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At a glance

Who: Katherine Wilson
What:  Yarra Valley Native
Where: Small-scale regenerative farms on Wurundjeri and Taungurung Country

My partner Conor and I run Yarra Valley Native, supporting a group of mountain pepperberry farms (with side hustles). Our social enterprise model involves growing pepperberry trees in small Victorian land holdings — each currently under 40 acres — in water catchments where rainfall is high enough to grow this increasingly coveted plant.


Mountain pepperberry is a magnificent little tree, native to Tasmania and wet parts of Victoria and New South Wales. Its leaves and berries are deliciously spicy and have powerful antimicrobial properties. They’re coveted for culinary, medicinal, distilling and food preservation use, and demand far outstrips supply. Most current supply is coming from native forests, which is a problem.


We’re growing pepperberry not merely as a high-value cash crop but as a regenerative and forest conservation tool on degraded Wurundjeri and Taungurung land. As an understory crop, pepperberry thrives in slightly acid soils and conditions that some other pioneer plants may not like. Shortly, we’re planning to experiment with swales and plant more on the contours.


We’re also collaborating with First Nations people to regenerate traditional approaches to harvesting. One approach I learned recently from Aunty Kim Wandin is the practice of leaving some pepperberry yield at the top of the tree for the Currawongs, and some at the bottom for the ground. No netting, no hoarding! This approach is the antithesis of the more efficient profit-driven colonial approach, but it’s simpatico with the values we believe will help heal this country.


Luckily, Conor and I are in the privileged position to consider profitability only one of our farms’ aims — the others being social benefit, land regeneration and climate repair. All these involve decolonising the land, and we’re still learning what that means in practical terms. As part of this approach, we hope to share propagation techniques, land and stock with First Nations collaborators. If our collaborators’ success puts us out of business, that’s a win in our eyes. As a criminal lawyer, Conor comes from a social justice background, and I worked for many years as a journalist and academic, so we both have off-farm resources to fall back on, as well as side-hustles from our land. I think rapid adaptability and diversification are key to making intensive small-scale farming secure. With sovereign owners, we hope to pilot a model for other farmers who wish to commit to First Nations reparations.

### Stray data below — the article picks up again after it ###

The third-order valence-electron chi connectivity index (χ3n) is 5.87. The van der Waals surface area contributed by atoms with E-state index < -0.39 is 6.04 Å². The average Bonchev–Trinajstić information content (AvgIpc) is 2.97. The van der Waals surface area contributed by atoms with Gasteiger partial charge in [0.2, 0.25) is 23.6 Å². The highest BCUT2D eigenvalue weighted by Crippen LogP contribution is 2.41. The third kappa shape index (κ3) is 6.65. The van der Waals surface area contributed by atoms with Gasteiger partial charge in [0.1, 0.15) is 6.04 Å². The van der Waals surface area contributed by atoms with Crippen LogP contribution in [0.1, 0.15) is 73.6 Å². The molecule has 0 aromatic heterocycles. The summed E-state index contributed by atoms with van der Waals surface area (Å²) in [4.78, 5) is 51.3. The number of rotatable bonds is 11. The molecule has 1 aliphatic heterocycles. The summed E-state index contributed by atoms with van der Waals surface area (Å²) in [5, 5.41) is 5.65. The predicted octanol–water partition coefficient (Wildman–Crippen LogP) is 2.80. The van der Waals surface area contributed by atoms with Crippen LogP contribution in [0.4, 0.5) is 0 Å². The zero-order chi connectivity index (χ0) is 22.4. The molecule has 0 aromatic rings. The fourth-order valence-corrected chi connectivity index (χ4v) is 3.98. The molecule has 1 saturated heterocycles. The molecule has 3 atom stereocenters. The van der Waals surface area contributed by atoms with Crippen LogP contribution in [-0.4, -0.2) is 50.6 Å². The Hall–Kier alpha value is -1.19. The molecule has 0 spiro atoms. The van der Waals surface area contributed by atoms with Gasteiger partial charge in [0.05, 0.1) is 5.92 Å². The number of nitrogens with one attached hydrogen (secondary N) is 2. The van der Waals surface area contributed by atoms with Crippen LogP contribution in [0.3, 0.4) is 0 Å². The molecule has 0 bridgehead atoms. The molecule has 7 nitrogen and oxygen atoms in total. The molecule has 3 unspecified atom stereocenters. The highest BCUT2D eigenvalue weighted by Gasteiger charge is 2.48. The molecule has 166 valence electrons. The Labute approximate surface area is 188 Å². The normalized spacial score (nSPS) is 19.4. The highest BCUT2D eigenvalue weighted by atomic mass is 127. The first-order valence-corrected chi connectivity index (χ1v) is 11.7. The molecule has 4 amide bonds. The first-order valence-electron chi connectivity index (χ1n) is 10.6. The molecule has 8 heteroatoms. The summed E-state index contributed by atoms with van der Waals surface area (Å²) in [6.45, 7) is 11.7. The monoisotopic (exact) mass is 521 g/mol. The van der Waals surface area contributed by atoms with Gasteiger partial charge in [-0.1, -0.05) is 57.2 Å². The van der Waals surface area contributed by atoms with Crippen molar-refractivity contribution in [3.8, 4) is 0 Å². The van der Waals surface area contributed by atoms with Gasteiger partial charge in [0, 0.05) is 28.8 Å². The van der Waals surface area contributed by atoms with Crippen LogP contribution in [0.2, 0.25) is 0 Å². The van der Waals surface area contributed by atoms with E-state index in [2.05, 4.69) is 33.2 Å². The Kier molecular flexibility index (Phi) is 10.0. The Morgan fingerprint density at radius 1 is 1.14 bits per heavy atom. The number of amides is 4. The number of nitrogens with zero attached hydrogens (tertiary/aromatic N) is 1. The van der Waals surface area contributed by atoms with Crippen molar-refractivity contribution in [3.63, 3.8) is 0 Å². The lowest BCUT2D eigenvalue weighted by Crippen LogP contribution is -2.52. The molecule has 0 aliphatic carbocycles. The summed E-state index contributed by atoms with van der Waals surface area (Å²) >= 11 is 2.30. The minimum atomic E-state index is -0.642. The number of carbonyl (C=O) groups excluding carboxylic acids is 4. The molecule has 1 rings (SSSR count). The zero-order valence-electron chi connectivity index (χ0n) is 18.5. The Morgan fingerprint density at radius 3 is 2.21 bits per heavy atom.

I can’t remember a time I wasn’t aware of the looming climate crisis and then the impact climate change is having on farmland and forests. I come from a family of broadacre farmers and my father, Geoff Wilson, was agribusiness editor at The Age in the 1980s and an early advocate for climate action. In his time he also edited and wrote for The Weekly Times, Stock & Land and National Farmer, and he started a visionary magazine in the 1970s called Tree Farmer. He published many farming books — among them Agroforestry, co-authored with Rowan Reid.


From what he taught me, monocropping never made sense, and tree farming always seemed an attractive option because it doesn’t involve fixing fences or getting up at 4:30am to milk. The farmers in my family were relentlessly hard-working, and my dad dragged me to more field-days and farm-tours than I appreciated, giving me some idea of the challenges. One of these tours was a visit tof David Holmgren’s property, which motivated me to study permaculture design and become a wwoofer on a few organic farms up in Queensland, before my career in journalism scuppered any farming dreams.


My dad died in Queensland during the first COVID lockdown, before Conor and I could show him how we’re living out his legacy in Victoria. But he left me with the conviction that tree plantations can be the best pathway to resilience. Many can serve as fodder-crops as well as wind-breaks, and most natives serve as an important way to lock up carbon and produce timber, seeds and honey. We’re continuing his vision and his interest in the ways traditional broadacre approaches can be integrated with more intensive small-scale production. He believed both models can be rendered carbon-neutral or carbon-negative with good soil health and judicious land management. That’s the legacy we want to achieve and then pass on. Especially at a time when there’s a kind of urban-rural devolution underway, with so many tree-changers buying up good land.

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